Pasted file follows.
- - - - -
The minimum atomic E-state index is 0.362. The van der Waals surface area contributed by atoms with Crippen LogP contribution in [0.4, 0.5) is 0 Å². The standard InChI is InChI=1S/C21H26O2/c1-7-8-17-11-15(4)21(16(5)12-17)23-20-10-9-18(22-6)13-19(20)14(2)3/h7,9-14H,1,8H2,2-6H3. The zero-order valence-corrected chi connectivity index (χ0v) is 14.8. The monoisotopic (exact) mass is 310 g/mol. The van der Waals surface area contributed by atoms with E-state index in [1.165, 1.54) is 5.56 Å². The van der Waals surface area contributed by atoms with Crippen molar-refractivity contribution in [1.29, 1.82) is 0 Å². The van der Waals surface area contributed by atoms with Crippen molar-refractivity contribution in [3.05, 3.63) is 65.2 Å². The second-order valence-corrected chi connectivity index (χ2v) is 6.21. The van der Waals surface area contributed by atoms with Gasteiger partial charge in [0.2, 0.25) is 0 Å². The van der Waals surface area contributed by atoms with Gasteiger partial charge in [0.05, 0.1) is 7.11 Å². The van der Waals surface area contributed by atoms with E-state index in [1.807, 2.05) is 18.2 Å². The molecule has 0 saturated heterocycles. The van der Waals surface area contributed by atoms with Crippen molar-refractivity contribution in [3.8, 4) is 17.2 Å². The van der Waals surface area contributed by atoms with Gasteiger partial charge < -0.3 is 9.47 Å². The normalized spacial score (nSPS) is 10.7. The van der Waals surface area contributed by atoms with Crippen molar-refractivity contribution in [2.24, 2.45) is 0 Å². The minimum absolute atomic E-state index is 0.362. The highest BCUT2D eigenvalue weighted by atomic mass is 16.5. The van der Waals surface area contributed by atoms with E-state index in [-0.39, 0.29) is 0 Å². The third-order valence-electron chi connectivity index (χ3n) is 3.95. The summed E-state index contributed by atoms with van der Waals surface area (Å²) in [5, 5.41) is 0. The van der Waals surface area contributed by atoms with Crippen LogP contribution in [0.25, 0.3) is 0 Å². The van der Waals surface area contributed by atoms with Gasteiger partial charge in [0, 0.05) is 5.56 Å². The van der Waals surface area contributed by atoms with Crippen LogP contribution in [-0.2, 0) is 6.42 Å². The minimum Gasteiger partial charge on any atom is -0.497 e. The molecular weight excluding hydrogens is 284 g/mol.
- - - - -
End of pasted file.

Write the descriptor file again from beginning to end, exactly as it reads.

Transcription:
The minimum atomic E-state index is 0.362. The van der Waals surface area contributed by atoms with Crippen LogP contribution in [0.4, 0.5) is 0 Å². The standard InChI is InChI=1S/C21H26O2/c1-7-8-17-11-15(4)21(16(5)12-17)23-20-10-9-18(22-6)13-19(20)14(2)3/h7,9-14H,1,8H2,2-6H3. The zero-order valence-corrected chi connectivity index (χ0v) is 14.8. The monoisotopic (exact) mass is 310 g/mol. The van der Waals surface area contributed by atoms with E-state index in [1.165, 1.54) is 5.56 Å². The van der Waals surface area contributed by atoms with Crippen molar-refractivity contribution in [1.29, 1.82) is 0 Å². The van der Waals surface area contributed by atoms with Crippen molar-refractivity contribution in [3.05, 3.63) is 65.2 Å². The second-order valence-corrected chi connectivity index (χ2v) is 6.21. The van der Waals surface area contributed by atoms with Gasteiger partial charge in [0.2, 0.25) is 0 Å². The van der Waals surface area contributed by atoms with Gasteiger partial charge in [0.05, 0.1) is 7.11 Å². The van der Waals surface area contributed by atoms with E-state index in [1.807, 2.05) is 18.2 Å². The molecule has 0 saturated heterocycles. The van der Waals surface area contributed by atoms with Crippen molar-refractivity contribution in [3.8, 4) is 17.2 Å². The van der Waals surface area contributed by atoms with Gasteiger partial charge < -0.3 is 9.47 Å². The normalized spacial score (nSPS) is 10.7. The van der Waals surface area contributed by atoms with Crippen molar-refractivity contribution in [2.24, 2.45) is 0 Å². The minimum absolute atomic E-state index is 0.362. The highest BCUT2D eigenvalue weighted by atomic mass is 16.5. The van der Waals surface area contributed by atoms with E-state index in [-0.39, 0.29) is 0 Å². The third-order valence-electron chi connectivity index (χ3n) is 3.95. The summed E-state index contributed by atoms with van der Waals surface area (Å²) in [5, 5.41) is 0. The van der Waals surface area contributed by atoms with Crippen LogP contribution in [0.25, 0.3) is 0 Å². The van der Waals surface area contributed by atoms with Gasteiger partial charge in [0, 0.05) is 5.56 Å². The van der Waals surface area contributed by atoms with Crippen LogP contribution in [-0.2, 0) is 6.42 Å². The minimum Gasteiger partial charge on any atom is -0.497 e. The molecular weight excluding hydrogens is 284 g/mol.